Abstract 14917: Premature Aortic Stiffening in Patients with Transposition of the Great Arteries after Arterial Switch Operation
Introduction: The elastic buffering function of the transposed aorta after arterial switch operation (ASO) is suspected to be an important determinant for long-term prognosis. The goal of this study was a comprehensive assessment of the bioelastic properties of the aorta after ASO in children and adults with transposition of the great arteries (TGA).
Methods: 51 patients and 34 age-matched controls were studied at 3.0 Tesla with cardiovascular magnetic resonance imaging (CMR). 43 patients (mean age 12.8±6.9 years) underwent one-stage ASO, 8 patients (mean age 23.8±6.9 years) had prior banding of the pulmonary artery (two-stage ASO). CMR data were used to study aortic dimensions, aortic distensibility, and pulse wave velocity (PWV), and their relation to age, left ventricular (LV) volumes, mass and function.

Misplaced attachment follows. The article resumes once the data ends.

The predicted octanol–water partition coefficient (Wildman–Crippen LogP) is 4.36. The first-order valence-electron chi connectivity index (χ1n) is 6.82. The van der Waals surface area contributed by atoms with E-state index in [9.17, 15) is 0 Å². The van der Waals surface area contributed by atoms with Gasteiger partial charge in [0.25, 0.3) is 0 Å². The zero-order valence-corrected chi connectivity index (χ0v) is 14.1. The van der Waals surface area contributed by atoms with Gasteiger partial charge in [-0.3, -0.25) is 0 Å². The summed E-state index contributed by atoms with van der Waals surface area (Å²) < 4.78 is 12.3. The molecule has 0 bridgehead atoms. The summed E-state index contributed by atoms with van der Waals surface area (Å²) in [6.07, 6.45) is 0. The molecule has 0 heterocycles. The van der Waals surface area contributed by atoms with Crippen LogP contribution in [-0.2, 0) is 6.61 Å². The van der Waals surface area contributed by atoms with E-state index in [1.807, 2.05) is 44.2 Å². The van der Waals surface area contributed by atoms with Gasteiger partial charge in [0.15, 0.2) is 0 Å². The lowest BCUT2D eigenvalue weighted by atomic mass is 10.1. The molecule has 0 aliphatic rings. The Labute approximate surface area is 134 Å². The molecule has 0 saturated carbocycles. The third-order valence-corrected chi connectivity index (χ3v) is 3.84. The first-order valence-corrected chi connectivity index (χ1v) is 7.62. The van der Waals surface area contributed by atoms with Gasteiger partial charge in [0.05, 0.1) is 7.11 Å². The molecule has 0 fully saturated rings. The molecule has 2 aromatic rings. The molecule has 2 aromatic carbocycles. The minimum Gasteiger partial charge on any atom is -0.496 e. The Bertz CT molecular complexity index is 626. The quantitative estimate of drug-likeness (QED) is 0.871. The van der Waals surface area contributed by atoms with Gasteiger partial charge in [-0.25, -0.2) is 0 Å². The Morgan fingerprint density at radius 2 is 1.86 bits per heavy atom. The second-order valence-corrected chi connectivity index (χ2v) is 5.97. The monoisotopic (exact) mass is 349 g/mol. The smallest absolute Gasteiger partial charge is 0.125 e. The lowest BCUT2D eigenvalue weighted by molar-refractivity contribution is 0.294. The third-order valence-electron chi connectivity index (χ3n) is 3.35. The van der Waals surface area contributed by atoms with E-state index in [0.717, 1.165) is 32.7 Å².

Results: Compared to age-matched controls, patients had increased areas of the aortic root (one-stage ASO: 605.8±206.1 vs. 409.1±101.6 mm2/m2, two-stage ASO: 864.0±312.6 vs. 397.0±67.6 mm2/m2; p<0.01) and significantly reduced distensibility of the aortic root (one- stage ASO: 3.4±2.1 vs. 9.1±4.7 10-3 mm Hg-1, two-stage ASO: 1.9±1.0 vs. 7.7±2.7 10-3 mm Hg-1; p<0.01), the ascending aorta (one-stage ASO: 4.8±3.1 vs 10.8±5.5 10-3 mm Hg-1, two-stage ASO: 2,5±0.5 vs. 7.5±1.8 10-3 mm Hg-1; p<0.01) and the descending aorta (one-stage ASO: 7.6±3.3 vs. 9.05±5.1; p=0.049). PWV was found to be significantly higher in two-stage ASO (5.3±1.0 vs. 3.5±0.6 m/s, p<0.01). LV mass was higher in patients than in controls (56.5±22.3 vs. 48.2±8.6 g/m2; p<0.05). In contrast to controls, PWV and aortic root distensibility showed a strong correlation with age (r=0.59, p<0.001 and r=-0.4, p<0.01).
Conclusions: TGA patients post ASO showed impaired bioelastic properties of the aorta and aortic root dilatation suggesting structural aortic wall abnormalities. Impairment of the aortic bioelastic properties was strongly associated with age. Increased aortic stiffness is known to be an important cardiovascular risk factor, suggesting that the bioelastic properties of the aorta, and possibly early manifestations of adverse aortic-ventricular coupling, should be routinely monitored after ASO.
- © 2011 by American Heart Association, Inc.